The use of space in the Royal Albert Hall is remarkable. It feels completely natural for so many of the pieces to be played from different parts of the space, and the Hall seems to be the ideal venue for Cage. Once again I’m glad I got the cheap ticket to stand in the arena.
I think everyone was taken by surprise at how beautiful ear for EAR (Antiphonies) is: a brief call and response between Joan La Barbara alone on stage, echoed and transformed by singers from Exaudi hidden away in the balconies. Cage usually kept his melodies modal, but here poignant little chromatic inflections appear from time to time, like an unresolved cadence.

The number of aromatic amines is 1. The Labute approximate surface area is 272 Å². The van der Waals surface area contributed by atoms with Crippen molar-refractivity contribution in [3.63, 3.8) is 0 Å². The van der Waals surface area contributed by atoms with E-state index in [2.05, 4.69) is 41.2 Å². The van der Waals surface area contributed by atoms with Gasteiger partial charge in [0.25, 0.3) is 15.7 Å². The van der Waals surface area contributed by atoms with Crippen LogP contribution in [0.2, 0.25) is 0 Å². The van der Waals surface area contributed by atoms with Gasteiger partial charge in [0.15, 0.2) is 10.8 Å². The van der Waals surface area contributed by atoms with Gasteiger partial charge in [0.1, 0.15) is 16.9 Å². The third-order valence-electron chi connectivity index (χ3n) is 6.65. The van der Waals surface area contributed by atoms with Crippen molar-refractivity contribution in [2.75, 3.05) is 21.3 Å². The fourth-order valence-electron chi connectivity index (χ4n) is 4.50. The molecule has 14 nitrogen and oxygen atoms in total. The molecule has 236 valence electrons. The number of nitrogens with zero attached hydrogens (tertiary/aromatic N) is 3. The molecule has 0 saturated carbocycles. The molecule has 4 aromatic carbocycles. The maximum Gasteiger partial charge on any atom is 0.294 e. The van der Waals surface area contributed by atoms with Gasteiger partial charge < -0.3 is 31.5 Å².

If there’s a statement to be made anywhere in the concert, it’s when David Behrman and Takehisa Kosugi enter the arena to play Cartridge Music. Their selection of materials to amplify seems casual, their playing abrasive and abrupt. Then they move to a mixing console and perform the piece again, surrounded by four pianists playing Winter Music. Amongst the isolated, discordant clusters emanating from the pianos, Behrman and Kosugi use the score of Cartridge Music to selectively amplify and relocate around the hall various instruments in the orchestra on stage, playing Atlas eclipticalis. The effect is both disorientating and immersive, a disjointed multiplicity coalescing into a unified whole. Not on tonight’s programme: In A Landscape, Sonatas and Interludes, or 4’33″.